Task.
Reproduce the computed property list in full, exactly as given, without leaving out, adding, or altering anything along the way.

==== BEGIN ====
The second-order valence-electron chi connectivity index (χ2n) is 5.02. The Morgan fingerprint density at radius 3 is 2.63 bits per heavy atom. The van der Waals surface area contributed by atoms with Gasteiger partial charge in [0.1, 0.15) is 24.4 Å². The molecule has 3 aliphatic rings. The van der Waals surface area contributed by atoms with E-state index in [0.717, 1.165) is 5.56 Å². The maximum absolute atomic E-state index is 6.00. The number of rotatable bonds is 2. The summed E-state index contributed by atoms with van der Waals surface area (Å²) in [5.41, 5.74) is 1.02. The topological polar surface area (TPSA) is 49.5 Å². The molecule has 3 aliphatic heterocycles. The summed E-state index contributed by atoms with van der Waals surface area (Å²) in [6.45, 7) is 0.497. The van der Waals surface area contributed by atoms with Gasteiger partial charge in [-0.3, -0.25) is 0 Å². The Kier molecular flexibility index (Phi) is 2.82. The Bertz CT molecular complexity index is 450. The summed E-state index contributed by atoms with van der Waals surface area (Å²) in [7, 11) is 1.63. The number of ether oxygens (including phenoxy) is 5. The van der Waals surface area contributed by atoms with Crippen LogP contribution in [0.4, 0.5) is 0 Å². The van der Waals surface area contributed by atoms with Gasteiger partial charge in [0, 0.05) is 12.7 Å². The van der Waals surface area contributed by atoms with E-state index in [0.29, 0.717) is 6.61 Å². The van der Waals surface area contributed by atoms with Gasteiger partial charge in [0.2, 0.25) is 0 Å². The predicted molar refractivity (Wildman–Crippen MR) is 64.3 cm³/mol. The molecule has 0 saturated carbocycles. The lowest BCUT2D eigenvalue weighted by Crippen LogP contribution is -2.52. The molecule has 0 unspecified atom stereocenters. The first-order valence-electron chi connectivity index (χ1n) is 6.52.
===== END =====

The second-order valence-electron chi connectivity index (χ2n) is 5.02. The Morgan fingerprint density at radius 3 is 2.63 bits per heavy atom. The van der Waals surface area contributed by atoms with Gasteiger partial charge in [0.1, 0.15) is 24.4 Å². The molecule has 3 aliphatic rings. The van der Waals surface area contributed by atoms with E-state index in [0.717, 1.165) is 5.56 Å². The maximum absolute atomic E-state index is 6.00. The number of rotatable bonds is 2. The summed E-state index contributed by atoms with van der Waals surface area (Å²) in [5.41, 5.74) is 1.02. The topological polar surface area (TPSA) is 49.5 Å². The molecule has 3 aliphatic heterocycles. The summed E-state index contributed by atoms with van der Waals surface area (Å²) in [6.45, 7) is 0.497. The van der Waals surface area contributed by atoms with Gasteiger partial charge in [-0.3, -0.25) is 0 Å². The Kier molecular flexibility index (Phi) is 2.82. The Bertz CT molecular complexity index is 450. The summed E-state index contributed by atoms with van der Waals surface area (Å²) in [7, 11) is 1.63. The number of ether oxygens (including phenoxy) is 5. The van der Waals surface area contributed by atoms with Crippen LogP contribution in [0.4, 0.5) is 0 Å². The van der Waals surface area contributed by atoms with Gasteiger partial charge in [0, 0.05) is 12.7 Å². The van der Waals surface area contributed by atoms with E-state index in [0.29, 0.717) is 6.61 Å². The van der Waals surface area contributed by atoms with Gasteiger partial charge in [0.2, 0.25) is 0 Å². The predicted molar refractivity (Wildman–Crippen MR) is 64.3 cm³/mol. The molecule has 0 saturated carbocycles. The lowest BCUT2D eigenvalue weighted by Crippen LogP contribution is -2.52. The molecule has 0 unspecified atom stereocenters. The first-order valence-electron chi connectivity index (χ1n) is 6.52.